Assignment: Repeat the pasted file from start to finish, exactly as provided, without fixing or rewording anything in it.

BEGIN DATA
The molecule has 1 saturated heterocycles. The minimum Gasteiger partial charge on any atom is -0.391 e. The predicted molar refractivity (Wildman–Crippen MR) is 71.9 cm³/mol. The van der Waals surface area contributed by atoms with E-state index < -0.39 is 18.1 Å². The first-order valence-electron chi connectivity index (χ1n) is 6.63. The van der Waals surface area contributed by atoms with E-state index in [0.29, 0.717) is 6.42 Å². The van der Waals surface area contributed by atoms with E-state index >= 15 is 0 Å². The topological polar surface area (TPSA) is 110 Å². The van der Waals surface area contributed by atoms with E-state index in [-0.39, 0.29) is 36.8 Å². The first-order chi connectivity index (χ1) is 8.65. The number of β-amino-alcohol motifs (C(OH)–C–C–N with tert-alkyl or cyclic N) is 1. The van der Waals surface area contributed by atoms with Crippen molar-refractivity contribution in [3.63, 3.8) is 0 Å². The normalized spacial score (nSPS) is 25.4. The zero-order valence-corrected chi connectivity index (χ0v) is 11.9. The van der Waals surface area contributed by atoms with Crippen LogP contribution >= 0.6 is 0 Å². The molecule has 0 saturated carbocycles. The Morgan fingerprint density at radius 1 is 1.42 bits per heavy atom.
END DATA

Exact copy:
The molecule has 1 saturated heterocycles. The minimum Gasteiger partial charge on any atom is -0.391 e. The predicted molar refractivity (Wildman–Crippen MR) is 71.9 cm³/mol. The van der Waals surface area contributed by atoms with E-state index < -0.39 is 18.1 Å². The first-order valence-electron chi connectivity index (χ1n) is 6.63. The van der Waals surface area contributed by atoms with E-state index in [0.29, 0.717) is 6.42 Å². The van der Waals surface area contributed by atoms with E-state index >= 15 is 0 Å². The topological polar surface area (TPSA) is 110 Å². The van der Waals surface area contributed by atoms with E-state index in [-0.39, 0.29) is 36.8 Å². The first-order chi connectivity index (χ1) is 8.65. The number of β-amino-alcohol motifs (C(OH)–C–C–N with tert-alkyl or cyclic N) is 1. The van der Waals surface area contributed by atoms with Crippen molar-refractivity contribution in [3.63, 3.8) is 0 Å². The normalized spacial score (nSPS) is 25.4. The zero-order valence-corrected chi connectivity index (χ0v) is 11.9. The van der Waals surface area contributed by atoms with Crippen LogP contribution >= 0.6 is 0 Å². The molecule has 0 saturated carbocycles. The Morgan fingerprint density at radius 1 is 1.42 bits per heavy atom.